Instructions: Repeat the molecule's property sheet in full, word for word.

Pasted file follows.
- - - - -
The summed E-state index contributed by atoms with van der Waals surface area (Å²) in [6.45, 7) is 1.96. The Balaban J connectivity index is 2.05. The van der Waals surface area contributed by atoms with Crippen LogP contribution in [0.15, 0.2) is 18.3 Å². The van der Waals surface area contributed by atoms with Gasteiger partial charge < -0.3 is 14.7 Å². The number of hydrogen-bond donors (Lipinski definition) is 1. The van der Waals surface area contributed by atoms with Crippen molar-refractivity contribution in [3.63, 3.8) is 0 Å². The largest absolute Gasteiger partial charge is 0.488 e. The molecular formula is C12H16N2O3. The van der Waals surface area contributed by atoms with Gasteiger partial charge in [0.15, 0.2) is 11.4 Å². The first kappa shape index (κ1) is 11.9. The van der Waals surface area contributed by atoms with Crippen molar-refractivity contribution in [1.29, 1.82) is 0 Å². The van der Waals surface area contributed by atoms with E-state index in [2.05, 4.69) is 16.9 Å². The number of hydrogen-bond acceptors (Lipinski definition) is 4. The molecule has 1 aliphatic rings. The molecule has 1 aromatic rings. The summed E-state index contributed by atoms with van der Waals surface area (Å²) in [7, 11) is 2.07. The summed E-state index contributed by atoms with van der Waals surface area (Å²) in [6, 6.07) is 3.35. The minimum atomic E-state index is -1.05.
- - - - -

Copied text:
The summed E-state index contributed by atoms with van der Waals surface area (Å²) in [6.45, 7) is 1.96. The Balaban J connectivity index is 2.05. The van der Waals surface area contributed by atoms with Crippen LogP contribution in [0.15, 0.2) is 18.3 Å². The van der Waals surface area contributed by atoms with Gasteiger partial charge < -0.3 is 14.7 Å². The number of hydrogen-bond donors (Lipinski definition) is 1. The van der Waals surface area contributed by atoms with Crippen molar-refractivity contribution in [3.63, 3.8) is 0 Å². The largest absolute Gasteiger partial charge is 0.488 e. The molecular formula is C12H16N2O3. The van der Waals surface area contributed by atoms with Gasteiger partial charge in [0.15, 0.2) is 11.4 Å². The first kappa shape index (κ1) is 11.9. The van der Waals surface area contributed by atoms with Crippen molar-refractivity contribution in [1.29, 1.82) is 0 Å². The van der Waals surface area contributed by atoms with E-state index in [2.05, 4.69) is 16.9 Å². The number of hydrogen-bond acceptors (Lipinski definition) is 4. The molecule has 1 aliphatic rings. The molecule has 1 aromatic rings. The summed E-state index contributed by atoms with van der Waals surface area (Å²) in [7, 11) is 2.07. The summed E-state index contributed by atoms with van der Waals surface area (Å²) in [6, 6.07) is 3.35. The minimum atomic E-state index is -1.05.